More than 3 million Americans have glaucoma. The National Eye Institute projects this number will reach 4.2 million by the year 2030, which, over a 15-year period, represents a 58 percent increase. Glaucoma is a group of eye diseases that gradually steal a person’s vision and, because there are no symptoms, there is often no warning of the disease’s presence until vision is lost.
“Glaucoma is often referred to as ‘the sneak thief of sight’ because there are no symptoms and once vision is lost, it is permanent,” said Andrew Lavey, OD. People with glaucoma can lose as much as 40 percent of their vision without even noticing it. Although the most common forms of glaucoma primarily affect the middle-aged and the elderly, but it can also affect people of all ages.
Damage to the optic nerve causes the loss of vision. This nerve acts like an electric cable with more than a million wires and is responsible for carrying images from the eye to the brain. “Glaucoma is the leading cause of preventable blindness,” said Dr. Lavey.
At this time there is no cure for glaucoma. However, medication or surgery can slow its progress, or prevent further vision loss. “As with other diseases, early detection is vital to stopping the progress of this disease,” said Dr. Lavey. The appropriate treatment depends upon the type of glaucoma a person is diagnosed with among other factors.
The World Health Organization estimates that 4.5 million people worldwide are blind due to glaucoma.
The Importance of Regular Eye Exams
Glaucoma is the second leading cause of blindness in the world, according to the World Health Organization. Vision loss begins with peripheral or side vision. As a result, people with this disease may not notice anything until significant vision is lost. “Because there are virtually no symptoms associated with glaucoma, the best way to protect your sight from glaucoma is to get a comprehensive eye examination. If after a person’s examination, it is determined that he/she has glaucoma treatment can begin immediately and, in most cases will effectively slow or stop the progression of the disease,” said Dr. Lavey.
Everyone is at risk for glaucoma. However, certain people are at higher risk than others.
The following are groups at higher risk for developing glaucoma.
While cataracts rank first, glaucoma is the second leading cause of blindness among African Americans and people of African descent. Glaucoma is 6 to 8 times more common in African Americans than in Caucasians.
People 60 years of age and older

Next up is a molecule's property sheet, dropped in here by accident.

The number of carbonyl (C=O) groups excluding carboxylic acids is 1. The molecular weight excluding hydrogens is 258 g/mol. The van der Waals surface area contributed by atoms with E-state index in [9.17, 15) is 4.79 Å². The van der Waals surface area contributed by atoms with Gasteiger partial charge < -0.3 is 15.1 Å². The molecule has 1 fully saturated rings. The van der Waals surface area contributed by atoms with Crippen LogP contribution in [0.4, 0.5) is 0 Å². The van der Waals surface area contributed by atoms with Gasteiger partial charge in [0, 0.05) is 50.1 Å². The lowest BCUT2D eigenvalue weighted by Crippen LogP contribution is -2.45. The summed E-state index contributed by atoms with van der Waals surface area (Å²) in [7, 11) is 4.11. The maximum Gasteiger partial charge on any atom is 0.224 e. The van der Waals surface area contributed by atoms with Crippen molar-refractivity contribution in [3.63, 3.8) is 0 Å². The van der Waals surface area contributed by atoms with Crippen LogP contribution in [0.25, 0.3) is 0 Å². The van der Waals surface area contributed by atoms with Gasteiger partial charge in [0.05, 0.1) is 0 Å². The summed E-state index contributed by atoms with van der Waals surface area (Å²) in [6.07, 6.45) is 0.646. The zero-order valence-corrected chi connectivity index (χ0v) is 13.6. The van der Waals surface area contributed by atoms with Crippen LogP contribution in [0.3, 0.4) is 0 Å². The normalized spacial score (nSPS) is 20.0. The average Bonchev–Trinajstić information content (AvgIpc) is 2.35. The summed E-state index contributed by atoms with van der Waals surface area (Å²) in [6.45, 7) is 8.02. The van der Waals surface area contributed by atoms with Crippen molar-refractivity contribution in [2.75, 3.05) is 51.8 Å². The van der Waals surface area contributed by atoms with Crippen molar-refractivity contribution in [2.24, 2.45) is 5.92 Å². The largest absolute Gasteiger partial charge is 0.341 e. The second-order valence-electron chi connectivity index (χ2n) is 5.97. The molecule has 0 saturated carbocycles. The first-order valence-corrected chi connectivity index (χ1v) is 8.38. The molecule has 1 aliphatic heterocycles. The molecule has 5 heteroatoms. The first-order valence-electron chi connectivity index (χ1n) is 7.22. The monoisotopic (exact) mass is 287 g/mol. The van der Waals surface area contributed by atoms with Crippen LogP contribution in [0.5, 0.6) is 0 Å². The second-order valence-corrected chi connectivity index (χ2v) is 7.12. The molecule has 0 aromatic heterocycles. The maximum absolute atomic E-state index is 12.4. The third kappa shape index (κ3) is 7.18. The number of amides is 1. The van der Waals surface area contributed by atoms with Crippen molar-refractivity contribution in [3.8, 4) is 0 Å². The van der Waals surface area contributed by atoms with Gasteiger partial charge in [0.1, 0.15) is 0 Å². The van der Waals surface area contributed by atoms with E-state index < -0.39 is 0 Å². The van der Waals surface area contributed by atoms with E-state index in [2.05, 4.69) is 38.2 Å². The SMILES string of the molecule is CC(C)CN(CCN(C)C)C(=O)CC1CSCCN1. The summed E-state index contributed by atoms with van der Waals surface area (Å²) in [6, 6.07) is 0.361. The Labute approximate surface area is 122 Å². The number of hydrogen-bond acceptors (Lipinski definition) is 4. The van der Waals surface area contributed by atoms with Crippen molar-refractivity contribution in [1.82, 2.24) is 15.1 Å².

Glaucoma is six times more likely to occur in people older than 60.
Family Members with Glaucoma
The most common type of glaucoma is hereditary. People whose immediate family members have glaucoma, are at a much higher risk than the rest of the population. In fact, family history increases the risk of glaucoma four to nine times.
Hispanics in Older Age Groups
Recent studies indicate that the risk for Hispanic populations is greater than those of predominantly European ancestry, and that the risk increases among Hispanics who are older than 60.
People of Asian descent appear to be at increased risk for angle-closure glaucoma. Angle-closure glaucoma accounts for less than 10% of all diagnosed cases of glaucoma. People of Japanese descent are at higher risk for normal-tension glaucoma.
There is evidence that links steroid use to glaucoma. A 1997 study reported in the Journal of American Medical Association demonstrated a 40 percent increase in the incidence of ocular hypertension and open-angle glaucoma in adults who require approximately 14 to 35 puffs of a steroid inhaler to control asthma.
An injury to the eye may cause secondary open-angle glaucoma. This type of glaucoma can occur immediately after the injury or several years later. Blunt injuries that “bruise” the eye (called blunt trauma) or injuries that penetrate the eye and damages its drainage system, which can lead to traumatic glaucoma. The most common cause is sports-related injuries such as baseball or boxing.
Other Risk Factors or health conditions
• High myopia (severe nearsightedness)
• Central corneal thickness less than .5 mm
Raising Awareness for Early Detection and Prevention
“Combined with our aging population, we can see an epidemic of blindness looming if we don’t raise awareness about the importance of regular eye examinations to preserve vision,” said Dr. Lavey. Regular eye exams are especially important for the prevention or early detection of glaucoma. “It is very important for people to have regular eye exams because if detected early glaucoma can be treated effectively,” added Dr. Lavey.
To help raise awareness in the prevention, or early detection of glaucoma people need to talk to their friends and family about it – don’t keep it a secret – family history is one of the risk factors for this disease.
To learn more about glaucoma, visit the following websites: